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Father Alejandro Solalinde Guerra Coming to Casa Juan Diego

Fr. Alejandro Solalinde
Drawing by Angel Valdez

Father Alejandro Solalinde Guerra is well-known in Mexico for his work with migrants and for courageously withstanding many threats of violence as a result. When Houston Boy Scout Inti Chavarria completed his Eagle Scout Project (a playground for the children living at Casa Juan Diego), he decided to invite Fr. Solalinde to his Court of Honor on April 22, 2018.    

Fr. Solalinde’s childhood was marked by poverty; still, his parents cultivated in him a love for those most in need. As a student he was expelled from school because of his conduct and bad grades. During his adolescence he was involved in problems with gangs. The seminary was no exception; he went from seminary to seminary until finally he was ordained a priest.

Over many years he was a priest dedicated to managing his parish, living a life of little luxuries and comforts, always supported economically by his brother.

What brought Father Alejandro Solalinde Guerra to make a 180-degree turnaround in his priestly ministry? He himself shares his answer that it was his conscience and the call of Jesus upon seeing him vacillate between his comfort and indifference and going to the aid of the community: “Because I am sending you, coward,” Father Alejandro says Jesus answered his questioning.

It was being a witness to the holocaust lived by the Central American migrants on their way through Mexico to the United States that made him commit his life to the defense of human rights of migrants.

Hermanos en el Camino

Father Solalinde took on the responsibility of constructing a shelter where refuge is given to the migrants that cross the Mexican land daily with no more than their own determination to find a better life for themselves and their families.

Thanks to the help of Mexican organizations and people of good will and volunteers from various parts of the world, the shelter Hermanos en el Caminowas built in 2007 in Ixtepec, Oaxaca, Mexico.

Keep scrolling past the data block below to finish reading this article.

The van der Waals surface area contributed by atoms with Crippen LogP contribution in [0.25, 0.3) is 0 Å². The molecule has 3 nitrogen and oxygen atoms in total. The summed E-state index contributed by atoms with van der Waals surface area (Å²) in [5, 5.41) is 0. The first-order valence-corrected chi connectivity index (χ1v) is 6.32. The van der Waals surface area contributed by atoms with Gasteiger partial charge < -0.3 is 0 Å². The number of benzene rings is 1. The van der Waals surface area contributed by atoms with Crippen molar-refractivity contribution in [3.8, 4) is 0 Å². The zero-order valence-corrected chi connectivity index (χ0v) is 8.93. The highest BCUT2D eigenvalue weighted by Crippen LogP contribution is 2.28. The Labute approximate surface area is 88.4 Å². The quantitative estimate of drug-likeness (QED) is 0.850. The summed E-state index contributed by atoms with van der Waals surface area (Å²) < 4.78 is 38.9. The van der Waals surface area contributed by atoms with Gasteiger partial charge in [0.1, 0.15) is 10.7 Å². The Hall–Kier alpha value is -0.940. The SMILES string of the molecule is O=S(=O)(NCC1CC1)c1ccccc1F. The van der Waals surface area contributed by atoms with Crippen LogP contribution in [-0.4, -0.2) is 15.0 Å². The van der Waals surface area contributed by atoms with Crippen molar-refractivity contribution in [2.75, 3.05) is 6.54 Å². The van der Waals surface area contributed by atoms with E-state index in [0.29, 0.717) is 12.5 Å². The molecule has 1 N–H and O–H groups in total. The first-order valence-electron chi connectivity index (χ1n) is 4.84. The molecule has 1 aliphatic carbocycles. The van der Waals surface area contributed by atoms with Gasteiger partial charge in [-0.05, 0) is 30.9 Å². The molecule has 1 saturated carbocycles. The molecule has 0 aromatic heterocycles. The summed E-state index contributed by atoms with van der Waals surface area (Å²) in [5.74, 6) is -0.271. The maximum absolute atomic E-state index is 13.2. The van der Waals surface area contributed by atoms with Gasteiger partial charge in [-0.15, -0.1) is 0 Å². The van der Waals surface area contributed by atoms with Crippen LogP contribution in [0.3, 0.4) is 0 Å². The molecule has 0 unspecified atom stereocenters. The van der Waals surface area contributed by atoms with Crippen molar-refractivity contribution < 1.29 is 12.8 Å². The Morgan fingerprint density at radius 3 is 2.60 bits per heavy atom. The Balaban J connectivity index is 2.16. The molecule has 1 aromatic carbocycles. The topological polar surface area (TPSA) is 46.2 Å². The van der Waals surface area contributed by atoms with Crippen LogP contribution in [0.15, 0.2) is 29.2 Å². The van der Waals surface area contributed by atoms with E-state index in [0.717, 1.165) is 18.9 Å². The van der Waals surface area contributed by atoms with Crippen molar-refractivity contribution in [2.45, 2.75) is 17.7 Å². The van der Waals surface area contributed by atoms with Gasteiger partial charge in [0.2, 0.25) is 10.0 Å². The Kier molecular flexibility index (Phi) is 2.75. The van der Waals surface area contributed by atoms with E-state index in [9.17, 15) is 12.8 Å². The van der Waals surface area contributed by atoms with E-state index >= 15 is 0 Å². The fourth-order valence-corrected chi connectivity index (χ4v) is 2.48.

Today, the sisters of the religious order, Angel de la Guarda, are an important part of Hermanos en el Camino. through the shelter.

The Sheep and the Wolves

Being the voice for the voiceless, Fr. Solalinde has unintentionally become a serious problem for the politicians and the mafias of the traffickers of drugs and human beings, who more than once have tried to murder and burn alive the shelter and all in it.

Almost 10 years ago, in June 2008, the mayor of Ixtepec, supported by the governor of the state, Ulises Ruiz (both of whom opposed Father Solalinde’s defense of migrants), led a mob ready to burn him alive. When they were about to burn him, he lowered his head and extended his arms in the form of a cross and apparently, this sign, the sign of the cross, contained them and made them retreat; although this withdrawal did not prevent the municipality from decreeing the closing the shelter. Today the mayor and the governor have gone, leaving a sad memory. The shelter remains open.

Monseñor Romero of the Migrants

The ministry and his way of the cross for the migrants have made him the person with the most prestige and moral authority within the Catholic Church and in Mexico, to the point that he has been considered as a candidate of the Nobel Peace Prize. In some ways, his fight for migrants in Mexico and the world is a kind of protection of his own ministry and life.   Among the Central American migrants the idea has even grown that Father Solalinde is the Monseñor Romero of Mexico to the migrants.

Father Solalinde coming to Casa Juan Diego in April for Inti’s Boy ScoutCourt of Honor

 By the invitation of Inti, a Boy Scout of Troop 355, sponsored by the Catholic Church of Saint James of Spring, Texas, Casa Juan Diego will be opening its doors to celebrate Inti’s Court of Honor, where he will receive the highest honor of the Boy Scouts of America: The Eagle Scout Award.

Inti asked permission to invite Father Alejandro Solalinde Guerra, who has already confirmed his attendance. The ceremony will be April 22, 2018 at 5 p.m. at 4811 Lillian Street, Houston, TX 77007. (No Mass) All are invited.


Houston Catholic Worker, Jan-Feb. 2018, Vol. XXXVIII, No. 1.